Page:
public interface IFaqRepository
    List<Faq> GetAll();
    Faq GetById(string id);

This makes our repositories easy to work with no matter what entity/model/table we work with in our application.

Also note the connection string in the constructor. We'll get to that in a bit as well.

Service It!

In the post, we didn't have a service layer because we didn't implement enough code at an application level.

The service layer looks similar to the repository interface, but has something different in the constructor.


public class FaqService: IFaqService
    private readonly IFaqRepository _repository;

    public FaqService(IOptions<DataConnection> options)     {         var connection = options.Value;         _repository = new FaqRepository(connection.DefaultConnection);     }
    public List<Faq> GetAll()     {         return _repository.GetAll().ToList();     }
    public Faq GetById(string id)     {         return _repository.GetById(id);     } }


public interface IFaqService
    List<Faq> GetAll();
    Faq GetById(string id);

Our FaqService has an IOptions<DataConnection> passed into it. What the heck is that?

This was a lesson learned when first digging into ASP.NET Core and I found out there wasn't a ConfigurationManager available in Core.

The idea is to create an object to hold your appsettings.json and pass those options around through dependency injection in your Startup.cs file.

So my DataConnection object has the following structure:


public class DataConnection
    public string DefaultConnection { get; set; }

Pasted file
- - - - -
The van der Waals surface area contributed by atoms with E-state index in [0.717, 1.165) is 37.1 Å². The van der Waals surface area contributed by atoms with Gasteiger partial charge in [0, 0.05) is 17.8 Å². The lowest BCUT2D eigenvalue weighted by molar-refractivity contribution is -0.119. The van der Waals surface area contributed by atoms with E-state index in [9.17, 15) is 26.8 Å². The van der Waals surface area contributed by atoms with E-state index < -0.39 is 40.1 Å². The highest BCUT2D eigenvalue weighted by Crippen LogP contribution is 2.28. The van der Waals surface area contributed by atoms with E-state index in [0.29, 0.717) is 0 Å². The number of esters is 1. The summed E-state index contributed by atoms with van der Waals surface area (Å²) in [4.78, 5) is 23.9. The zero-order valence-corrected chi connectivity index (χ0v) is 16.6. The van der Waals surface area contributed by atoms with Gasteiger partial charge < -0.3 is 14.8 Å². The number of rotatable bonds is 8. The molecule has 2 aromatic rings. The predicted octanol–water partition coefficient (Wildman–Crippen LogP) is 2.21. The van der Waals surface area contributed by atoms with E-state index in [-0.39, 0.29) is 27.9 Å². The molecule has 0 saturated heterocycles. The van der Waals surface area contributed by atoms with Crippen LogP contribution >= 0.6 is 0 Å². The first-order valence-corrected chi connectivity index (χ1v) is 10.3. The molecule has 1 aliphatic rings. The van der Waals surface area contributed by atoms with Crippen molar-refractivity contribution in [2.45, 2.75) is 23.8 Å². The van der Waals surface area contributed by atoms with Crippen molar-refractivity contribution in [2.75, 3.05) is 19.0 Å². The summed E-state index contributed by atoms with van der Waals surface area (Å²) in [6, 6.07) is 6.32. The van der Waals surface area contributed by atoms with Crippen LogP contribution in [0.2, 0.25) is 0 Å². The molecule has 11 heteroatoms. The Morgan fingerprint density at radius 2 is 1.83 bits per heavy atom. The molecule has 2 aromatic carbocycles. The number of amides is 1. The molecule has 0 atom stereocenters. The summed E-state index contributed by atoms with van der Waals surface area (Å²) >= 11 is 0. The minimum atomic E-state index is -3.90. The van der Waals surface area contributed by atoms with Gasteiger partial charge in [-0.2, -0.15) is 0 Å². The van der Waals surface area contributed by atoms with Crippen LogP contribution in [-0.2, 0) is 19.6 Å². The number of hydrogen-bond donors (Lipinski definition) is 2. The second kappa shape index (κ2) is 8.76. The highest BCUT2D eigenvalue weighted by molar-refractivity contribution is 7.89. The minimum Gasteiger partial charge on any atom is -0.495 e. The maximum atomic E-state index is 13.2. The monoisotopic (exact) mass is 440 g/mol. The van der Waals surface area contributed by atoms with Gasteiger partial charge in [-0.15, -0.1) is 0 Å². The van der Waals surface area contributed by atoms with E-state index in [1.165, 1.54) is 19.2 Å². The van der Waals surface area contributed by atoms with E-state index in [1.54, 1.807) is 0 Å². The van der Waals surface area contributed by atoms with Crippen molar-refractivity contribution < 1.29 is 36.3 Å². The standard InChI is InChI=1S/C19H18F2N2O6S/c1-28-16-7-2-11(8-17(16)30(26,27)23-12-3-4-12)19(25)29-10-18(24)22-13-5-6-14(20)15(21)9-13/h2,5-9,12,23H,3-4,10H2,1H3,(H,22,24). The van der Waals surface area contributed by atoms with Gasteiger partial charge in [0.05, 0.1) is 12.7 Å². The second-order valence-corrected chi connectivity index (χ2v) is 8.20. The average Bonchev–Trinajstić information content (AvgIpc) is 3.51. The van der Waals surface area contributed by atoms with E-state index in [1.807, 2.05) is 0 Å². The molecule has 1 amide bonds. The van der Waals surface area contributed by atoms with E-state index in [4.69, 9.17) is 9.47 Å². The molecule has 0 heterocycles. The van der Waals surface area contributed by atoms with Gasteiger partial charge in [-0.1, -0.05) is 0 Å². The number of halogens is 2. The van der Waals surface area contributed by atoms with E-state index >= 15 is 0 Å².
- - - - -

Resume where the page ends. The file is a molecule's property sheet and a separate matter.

Riveting, I know. ;-)

The appsettings.json file looks like this:

  "DataConnection": {
    "DefaultConnection":  "Server=localhost" 
  "Logging": {
    "LogLevel": {
      "Default": "Warning"
  "AllowedHosts": "*"

I didn't care about the other sections in the JSON file. I just want the DefaultConnection for my "entities" in my database.

The FaqService requires the IOptions<DataConnection> passed in through the constructor. How do we pass that?

We need to set up the configuration for our application in our startup.


 void ConfigureServices(IServiceCollection services) {     services.Configure<CookiePolicyOptions>(options =>     {         // This lambda determines whether user consent for non-essential cookies is needed for a given request.         options.CheckConsentNeeded = context => true;         options.MinimumSameSitePolicy = SameSiteMode.None;     });
    // Added - uses IOptions<T> for your settings.     services.AddOptions();
    // Added - Confirms that we have a home for our DataConnection     services.Configure<DataConnection>(Configuration.GetSection("DataConnection"));
    services.AddTransient<IFaqService, FaqService>();     services.AddTransient<IFaqRepository, FaqRepository>(); }

You'll notice all of the additions are in bold.